However, what about defense? A Rishadan Airship swinging for three doesn’t CARE that your Lynx is hard to kill. When Saproling Burst drops and there’s a Blastoderm on the table, your cats turn into kittens in a hurry.
This it, to me, the fun portion of the deck. Mass destruction. And, for the most part, one-sided mass destruction. While seeing people looking at my creatures with puzzled looks was exciting, seeing their reaction when I played with maindeck god spells (no, not the musical; that’s in the next large expansion) was just as pleasing.
I wanted to be able to handle anything that was on the board. So far, my deck had been white – until Rith was thrown in; the reason she was picked was that her coloration of red/white/green neatly matched the spells I needed. You’re nothing special, Rith. (Though at least you’re not Dromar.)
(4) Wrath of God
This is, of course, the obvious choice as primary creature removal. It is an advantage to clear the board and leave an Idol there to promptly attack for three afterwards. The tendency against this deck is to overcommit. When your opponent is faced with a number of creatures that are going to be tough to overrun (say, like unkillable ones), what is the natural response? For Fires, Rebels, and Skies, the response is to cast more creatures and attempt to overwhelm you. Also, the advantage is almost always yours with this card; very rarely will you use it in a situation where both sides are just sitting there staring at each other. Why break the stall? You have damage. Just wait.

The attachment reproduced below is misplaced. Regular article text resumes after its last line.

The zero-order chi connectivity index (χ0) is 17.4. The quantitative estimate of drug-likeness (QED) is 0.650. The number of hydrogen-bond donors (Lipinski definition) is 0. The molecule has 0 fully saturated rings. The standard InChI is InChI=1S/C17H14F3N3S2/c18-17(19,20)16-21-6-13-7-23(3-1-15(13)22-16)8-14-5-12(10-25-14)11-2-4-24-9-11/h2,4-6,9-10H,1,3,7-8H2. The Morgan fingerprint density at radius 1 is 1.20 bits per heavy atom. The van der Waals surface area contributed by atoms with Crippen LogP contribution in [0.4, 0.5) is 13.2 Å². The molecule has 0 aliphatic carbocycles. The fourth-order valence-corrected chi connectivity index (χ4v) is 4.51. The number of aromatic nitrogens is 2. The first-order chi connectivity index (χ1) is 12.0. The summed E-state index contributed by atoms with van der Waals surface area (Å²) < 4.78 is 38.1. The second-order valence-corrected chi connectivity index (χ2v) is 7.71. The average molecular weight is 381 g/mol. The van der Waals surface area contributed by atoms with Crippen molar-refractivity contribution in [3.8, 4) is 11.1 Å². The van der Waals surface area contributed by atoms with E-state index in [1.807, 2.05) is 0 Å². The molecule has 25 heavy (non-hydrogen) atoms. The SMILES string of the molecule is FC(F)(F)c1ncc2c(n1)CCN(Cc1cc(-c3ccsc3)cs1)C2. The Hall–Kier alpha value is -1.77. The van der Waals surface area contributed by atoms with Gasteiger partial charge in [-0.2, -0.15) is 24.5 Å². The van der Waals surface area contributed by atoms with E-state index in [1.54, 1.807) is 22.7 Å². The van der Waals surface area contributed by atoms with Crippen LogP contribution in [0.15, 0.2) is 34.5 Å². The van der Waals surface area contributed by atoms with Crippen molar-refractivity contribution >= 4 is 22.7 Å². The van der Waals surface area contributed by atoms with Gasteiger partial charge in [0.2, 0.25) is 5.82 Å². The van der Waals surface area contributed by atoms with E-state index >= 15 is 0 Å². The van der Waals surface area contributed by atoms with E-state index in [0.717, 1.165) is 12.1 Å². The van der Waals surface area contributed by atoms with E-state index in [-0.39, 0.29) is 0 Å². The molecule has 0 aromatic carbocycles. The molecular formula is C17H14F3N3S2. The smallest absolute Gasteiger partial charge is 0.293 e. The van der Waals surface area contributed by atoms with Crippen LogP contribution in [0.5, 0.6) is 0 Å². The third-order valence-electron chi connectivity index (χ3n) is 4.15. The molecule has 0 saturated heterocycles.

Wrath not just destroys, it buries, and burying is very good. You can bury River Boas and Chilling Apparitions, and that alone makes me happy. But not just that, you bury opposing Dragons and ‘Derms and mana accelerators. Now I’m very happy.
Wrath hurts. Wrath is, almost inevitably, a must-counter spell for decks packing blue. If only they knew how many of these effects you had.
However, Wrath often doesn’t hurt as much as these seven spells. If you add it up, that’s eight ways to destroy ground creatures, seven ways to destroy flyers. In fact, many times you want to lead with the Wrath against counter decks. Against Skies, you Wrath and they’re afraid of losing their Troublesome Spirit, so they Thwart you. The next turn, chances are your Hurricane is going to get through – and do damage in the process.
The same with Earthquake. Your Cats and Idols are, the majority of the time, going to be immune to this effect. Cast an Earthquake for five, then attack for six or seven more as all of their creatures perish. Because you are usually ahead on damage because you’ve whittled at them in the initial stages of the game, this works to your advantage. The X spells resolve frequently, and catch opponents off guard.
There are more ground threats than air threats in C.E. Standard (though it may not seem like it), hence the difference in numbers between Earthquake and Hurricane. There are a lot of god spells for a reason, however, and that redundancy works to your advantage.
Remember, if you don’t draw any creatures, chances are you’re going to be drawing creature removal. The two work synergetically.
Staying true to the theme, I put Armageddon in the deck as well. This encompasses the complete spectrum of god effects, minus Purify – which isn’t legal anyway, but bore mentioning simply because it was a good idea but never viable unless you play some really odd Tinker/Purify/Scrapheap/Serra Avatar deck. (Wow, that WOULD be odd.)
Because of the creatures, combining mass damage/removal and Armageddon would put the opponent in a situation that was nearly impossible to recover from.
Because the majority of the spells in the deck are cheap – yes, even X spells – Armageddon didn’t put you at too much of a disadvantage. This is true particularly if the Totem was out against Fires, whose recovery time is not necessarily the best without its mana creatures.
Those are the win conditions. Now, how was I going to ensure them? By buying myself time, by having control elements in the deck that I could utilize to disrupt the strategy of *any* deck.